Galloping Fundamentalism Erodes Church Life

National Catholic Reporter, June 28, 1996 | Go to article overview

Galloping Fundamentalism Erodes Church Life


During times such as these it is often helpful to remember the word catholic means universal. It does not mean uniform. The 20th century has had its obvious shortcomings. It has been characterized much more than we would like by hatred and warfare. However, it has also revealed signs of hope, including the growing tolerance for and celebration of diversity in thought, society and culture.

We applauded this phenomenon as we watched the spread of liberation movements, the end of colonialism and the proliferation of new nations. We rejoiced as the world gave needed attention to the rights and emerging roles of indigenous peoples and the way cultures blend while maintaining their own identities. The process is called inculturation.

We understand the idea in broader ways when we hear ecologists teach us that the diversity of life forms is a precious gift, essential to a broader web of creation. "Geologian" Thomas Berry maintains that one of the three central laws of the universe is the movement toward greater differentiation. Yet another of the universe's central laws, Berry says, is the law of communion -- everything is related to everything else in a kind of cosmic balancing act.

Ours is a church on a journey in turbulent times, attempting to maintain both differentiation and communion. Both are required for health. Both are needed for continued growth. Both are essential if we are to properly celebrate life, proclaim the Good News and be a continuing sign of God's infinite love.

It is especially troubling, then, to see the growth of a new kind of fundamentalism in our midst, one throwing us off balance as it demands a destructive uniformity at the cost of communion. Its dynamics are characterized by fear and intolerance, by an excessive appeal to authority, by a hearkening to a nostalgic, idealized past that never existed, by a shallow understanding of history and an adamant refusal to acknowledge the dynamics of living and changing Catholic traditions.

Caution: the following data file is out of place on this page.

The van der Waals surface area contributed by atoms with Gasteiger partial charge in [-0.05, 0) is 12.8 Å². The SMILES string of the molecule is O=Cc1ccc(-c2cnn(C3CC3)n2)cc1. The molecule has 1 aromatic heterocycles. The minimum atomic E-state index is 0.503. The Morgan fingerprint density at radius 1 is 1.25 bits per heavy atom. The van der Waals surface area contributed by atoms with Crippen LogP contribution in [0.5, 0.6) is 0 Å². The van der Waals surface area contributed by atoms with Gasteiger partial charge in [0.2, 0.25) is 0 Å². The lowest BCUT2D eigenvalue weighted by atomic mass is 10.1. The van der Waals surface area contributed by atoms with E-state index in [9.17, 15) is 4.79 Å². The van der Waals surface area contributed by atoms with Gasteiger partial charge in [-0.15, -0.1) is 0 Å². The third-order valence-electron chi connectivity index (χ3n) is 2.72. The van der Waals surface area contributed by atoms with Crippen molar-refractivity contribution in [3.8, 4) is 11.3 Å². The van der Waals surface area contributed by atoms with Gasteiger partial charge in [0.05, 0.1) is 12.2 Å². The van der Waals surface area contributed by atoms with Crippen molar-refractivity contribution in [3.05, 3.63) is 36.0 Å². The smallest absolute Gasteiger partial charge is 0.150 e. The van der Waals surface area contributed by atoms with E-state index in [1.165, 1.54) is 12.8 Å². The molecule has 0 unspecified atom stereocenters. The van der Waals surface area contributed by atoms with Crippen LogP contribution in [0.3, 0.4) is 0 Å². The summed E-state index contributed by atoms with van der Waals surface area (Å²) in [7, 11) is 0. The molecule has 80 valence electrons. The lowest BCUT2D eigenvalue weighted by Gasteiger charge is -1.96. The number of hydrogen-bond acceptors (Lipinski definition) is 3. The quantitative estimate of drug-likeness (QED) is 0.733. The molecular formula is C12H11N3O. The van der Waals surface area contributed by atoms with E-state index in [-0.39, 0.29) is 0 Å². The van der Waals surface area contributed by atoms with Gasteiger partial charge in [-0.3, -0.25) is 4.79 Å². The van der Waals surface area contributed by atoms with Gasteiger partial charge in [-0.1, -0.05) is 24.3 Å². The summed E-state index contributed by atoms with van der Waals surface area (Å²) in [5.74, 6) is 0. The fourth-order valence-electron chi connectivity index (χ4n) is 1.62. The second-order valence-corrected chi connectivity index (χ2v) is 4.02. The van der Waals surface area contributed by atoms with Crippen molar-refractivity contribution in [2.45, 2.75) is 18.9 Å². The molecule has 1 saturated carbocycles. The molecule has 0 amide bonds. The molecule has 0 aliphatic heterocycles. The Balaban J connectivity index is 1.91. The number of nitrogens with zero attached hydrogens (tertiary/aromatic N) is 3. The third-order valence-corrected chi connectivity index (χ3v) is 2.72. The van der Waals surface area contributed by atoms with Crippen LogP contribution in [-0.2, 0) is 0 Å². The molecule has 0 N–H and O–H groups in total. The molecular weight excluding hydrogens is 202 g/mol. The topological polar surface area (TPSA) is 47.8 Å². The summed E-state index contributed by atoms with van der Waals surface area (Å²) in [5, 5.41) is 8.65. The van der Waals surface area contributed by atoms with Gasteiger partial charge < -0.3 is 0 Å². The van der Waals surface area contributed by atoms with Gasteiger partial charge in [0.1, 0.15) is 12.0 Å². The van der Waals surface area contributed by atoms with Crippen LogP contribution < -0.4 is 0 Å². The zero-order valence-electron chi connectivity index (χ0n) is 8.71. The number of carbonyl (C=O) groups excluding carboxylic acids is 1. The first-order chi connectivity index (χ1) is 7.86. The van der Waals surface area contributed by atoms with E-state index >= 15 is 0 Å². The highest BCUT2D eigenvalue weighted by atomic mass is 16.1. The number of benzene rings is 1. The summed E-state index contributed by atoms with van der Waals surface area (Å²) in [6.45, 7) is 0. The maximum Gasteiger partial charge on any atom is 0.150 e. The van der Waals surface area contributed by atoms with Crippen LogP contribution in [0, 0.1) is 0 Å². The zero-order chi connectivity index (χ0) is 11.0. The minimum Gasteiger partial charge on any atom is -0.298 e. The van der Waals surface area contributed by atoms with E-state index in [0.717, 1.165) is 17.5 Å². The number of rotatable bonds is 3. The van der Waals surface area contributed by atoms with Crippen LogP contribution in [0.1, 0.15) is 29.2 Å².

Fundamentalism is not new to religion. The intensity of a new Catholic fundamentalism is new. It is also destructive to a reasoned faith tradition. Most unsettling, it is new in modern times that fundamentalism be encouraged in some of the highest ranks of our church.

This Catholic fundamentalism is still so young that its long-term impact remains unclear. It is still being defined through many minidevelopments, which, if left unchecked, will eat away our Catholic soul. The full dynamics of this fundamentalism are similarly unclear. Their intensity, however, is gaining strength -- and this should be a major concern for all Catholics who care for the health of their church.

Like a disease that comes on gradually, this fundamentalism can debilitate almost imperceptibly. It is especially grave because it attacks the collective church spirit. As we slowly acquiesce, we adjust our lives, learning to expect less and less of our church and perhaps of ourselves.

This is because this form of fundamentalism is being wrapped in a new idolatry of ecclesial authority, one that has the effect of diminishing the scope of the Christian deity of infinite love and compassion and forgiveness. With it are diminished the calls to work passionately on behalf of peace and justice and mercy.

A call to Vatican-defined orthodoxy, instead, consumes ecclesial passions. Many seem to be throwing up their arms in a "who cares" attitude. Old hopes die; the young walk away. …

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